The Indian press heaved a collective sigh of regret when Malala Yousafzai did not win the Nobel Prize for Peace. Every newspaper and TV channel loves a good story, and Malala’s offered everything. A courageous girl ready to fight to death for her right to education, and a chance to gloat over Pakistan’s abysmal human rights record. All was well, except for one tiny matter that was washed over. One of the contenders for the Peace Prize was Indian, and surely as deserving to be called an apostle of peace. She was Irom Sharmila, who had been nominated for her twelve-year long fast to repeal the Armed Forces Special Powers Act, 1958, a draconian law that gives the armed forces immunity from prosecution in “disturbed” areas.
In a mindboggling case of lazy journalism, media houses in the country failed to highlight her nomination. It is true that Malala was one of the frontrunners and newspapers around the world championed her case, but surely, Ms. Sharmila deserved some recognition in her home country. Or is Irom Sharmila a name to be dredged up from memory only in the first week of March, when the Indian government releases her for a day and arrests her again?
Prior to the announcement, the Nobel Prize committee did not rule out her chances of winning the prize.
“I don’t want to rule her out. I think she could have a chance. But I don’t think India would be the main direction in which the committee will be looking this year,” said Kristian Berg Harpviken, Director, Peace Research Institute Oslo, in an interview with IBN Live on October 11.
Amnesty International recently called for the charges against her to be dropped. “Irom Sharmila is a Prisoner of Conscience, who is being held solely for her peaceful expression of her beliefs,” said Shashikumar Velath of Amnesty International India on October 1, 2013. “Authorities must drop all charges against her, and release her immediately and unconditionally.”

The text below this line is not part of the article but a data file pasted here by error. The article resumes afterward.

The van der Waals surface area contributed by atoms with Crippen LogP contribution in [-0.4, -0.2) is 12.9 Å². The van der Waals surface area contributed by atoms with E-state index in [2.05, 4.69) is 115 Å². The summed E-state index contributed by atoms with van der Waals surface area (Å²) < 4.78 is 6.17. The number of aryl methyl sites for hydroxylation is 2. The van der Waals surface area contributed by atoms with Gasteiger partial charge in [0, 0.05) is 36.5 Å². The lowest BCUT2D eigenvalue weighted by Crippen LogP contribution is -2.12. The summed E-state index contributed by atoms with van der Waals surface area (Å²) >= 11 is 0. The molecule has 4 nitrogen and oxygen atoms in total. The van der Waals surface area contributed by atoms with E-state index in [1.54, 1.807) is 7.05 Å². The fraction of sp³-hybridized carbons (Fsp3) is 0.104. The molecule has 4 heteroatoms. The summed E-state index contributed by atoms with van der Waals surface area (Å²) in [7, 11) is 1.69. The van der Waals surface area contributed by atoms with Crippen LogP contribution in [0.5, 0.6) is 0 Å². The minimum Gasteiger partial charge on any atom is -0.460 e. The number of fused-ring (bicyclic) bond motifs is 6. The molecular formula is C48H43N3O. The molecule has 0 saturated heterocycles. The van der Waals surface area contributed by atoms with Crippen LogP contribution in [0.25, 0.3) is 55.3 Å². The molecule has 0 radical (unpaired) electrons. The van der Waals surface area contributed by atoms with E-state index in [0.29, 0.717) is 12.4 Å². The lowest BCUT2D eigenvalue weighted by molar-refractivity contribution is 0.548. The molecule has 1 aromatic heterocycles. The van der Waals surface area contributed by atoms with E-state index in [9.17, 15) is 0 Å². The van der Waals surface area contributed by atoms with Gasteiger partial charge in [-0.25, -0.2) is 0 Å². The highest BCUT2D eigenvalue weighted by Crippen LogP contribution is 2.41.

On November 4, Ms. Sharmila will have completed thirteen years of her fast. In the process she has wrecked irreversible damage to her body. Shoma Choudhary writes in an issue of Tehelka Magazine dated December 9, 2006: “Irom Sharmila, 34, has not eaten anything, or drunk a single drop of water for six years. Six years. She has been forcibly kept alive by a drip thrust down her nose by the Indian State. For six years, nothing solid has entered her body. Not a drop of water has touched her lips. She has not combed her hair. She cleans her teeth with dry cotton and her lips with dry spirit so she will not sully her fast. Her body is wasted inside. Her menstrual cycles have stopped. Yet she is resolute. Whenever she can, she removes the tube from her nose. It is her bounden duty, she says, to make her voice heard in the most reasonable and peaceful way.”
It has been seven years since the interview took place. One can only wonder how her body has continued to hold on so long. November 2 will mark thirteen years since the Malom massacre, in which ten civilians were shot by Assam Rifles personnel while they were waiting at a bus stop; the horror of which inspired Ms. Sharmila to take up her struggle. Little has changed since then. Before throwing stones at another’s house, India would do well to remember her own shameful track record.